In this area you will be able to:
- Propose, vote on, and discuss research ideas
- View current studies
- View published research
Here, you can submit a research idea to the community, cast your votes, and discuss research ideas proposed by other members. Please make your research question as specific as possible. Other members will vote on your research idea, and we will prioritize research ideas with the most votes.
You are allowed to vote for your own proposed research idea if you want. However, you can only vote for a total of five research ideas. If you have already cast your five votes and an idea you like even more is proposed, you can change your votes at any time to reflect your current preferences.
The research team will review all submitted ideas and provide a response to you and to the community. If your idea leads to an IBD Partners Study, you will have the opportunity to serve as a patient collaborator on the research team for that study.
We encourage you to prioritize the ideas that are most important to you, even if the research team determines that your idea is not a good fit for IBD Partners. We will share ideas labeled “Not a Good Fit” with researchers outside of our network when appropriate. We want to make sure all of your votes count!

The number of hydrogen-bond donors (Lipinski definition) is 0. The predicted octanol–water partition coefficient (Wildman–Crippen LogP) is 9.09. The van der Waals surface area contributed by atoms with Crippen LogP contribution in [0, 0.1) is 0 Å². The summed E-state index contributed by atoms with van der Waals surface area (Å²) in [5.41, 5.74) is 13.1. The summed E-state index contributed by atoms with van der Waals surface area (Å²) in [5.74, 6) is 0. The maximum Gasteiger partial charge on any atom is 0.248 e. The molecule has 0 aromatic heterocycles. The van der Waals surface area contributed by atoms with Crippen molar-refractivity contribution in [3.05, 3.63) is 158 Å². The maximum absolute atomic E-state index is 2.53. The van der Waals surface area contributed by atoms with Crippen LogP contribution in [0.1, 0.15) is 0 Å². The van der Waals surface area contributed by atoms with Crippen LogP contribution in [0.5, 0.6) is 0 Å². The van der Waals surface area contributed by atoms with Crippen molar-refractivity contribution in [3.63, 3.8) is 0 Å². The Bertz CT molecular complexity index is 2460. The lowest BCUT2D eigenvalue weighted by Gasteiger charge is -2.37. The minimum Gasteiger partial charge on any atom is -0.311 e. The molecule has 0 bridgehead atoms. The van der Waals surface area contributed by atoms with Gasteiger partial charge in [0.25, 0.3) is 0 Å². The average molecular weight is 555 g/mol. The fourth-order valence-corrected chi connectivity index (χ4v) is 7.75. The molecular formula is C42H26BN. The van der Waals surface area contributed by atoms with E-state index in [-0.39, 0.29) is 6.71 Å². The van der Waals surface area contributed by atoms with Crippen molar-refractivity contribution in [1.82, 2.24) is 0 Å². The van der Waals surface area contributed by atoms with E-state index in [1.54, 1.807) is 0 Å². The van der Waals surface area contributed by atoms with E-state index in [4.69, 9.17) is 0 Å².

Thanks for your participation in this important platform to help the IBD research community understand what research questions are important to patients. We are passionate about finding answers to your questions!
Do patients have better control of their disease when they communicate with other patients (via support groups, camps, online forums, etc)?
Support groups can be a great opportunity to learn more about the disease from the experience of others. They can be a resource of both good and poor advice. I suspect the overall impact of patient peer support is positive of disease management.
Athletes who regulary compete at high levels often use ice baths to help in recovery. New systems have been created to replicate the benefits of ice baths. These systems, such as Cryo-chambers can achieve similar benefits to ice baths. Many professional athletes are using this system to recover faster for game day. I had the opportunity to try a whole body cryo treatment (2 minutes long) and within a day I noticed a decrease in IBD symptoms. I feel that the anti-inflammatory effect of cryo treatments could be a useful strategy in helping to minimize symptoms of IBD.
Hormonal Contraception Use is Common Among Patients with Inflammatory Bowel Disease and Elevated Risk for Deep Vein Thrombosis
Immunization Rates and Vaccine Beliefs Among Patients with Inflammatory Bowel Disease: An Opportunity for Improvement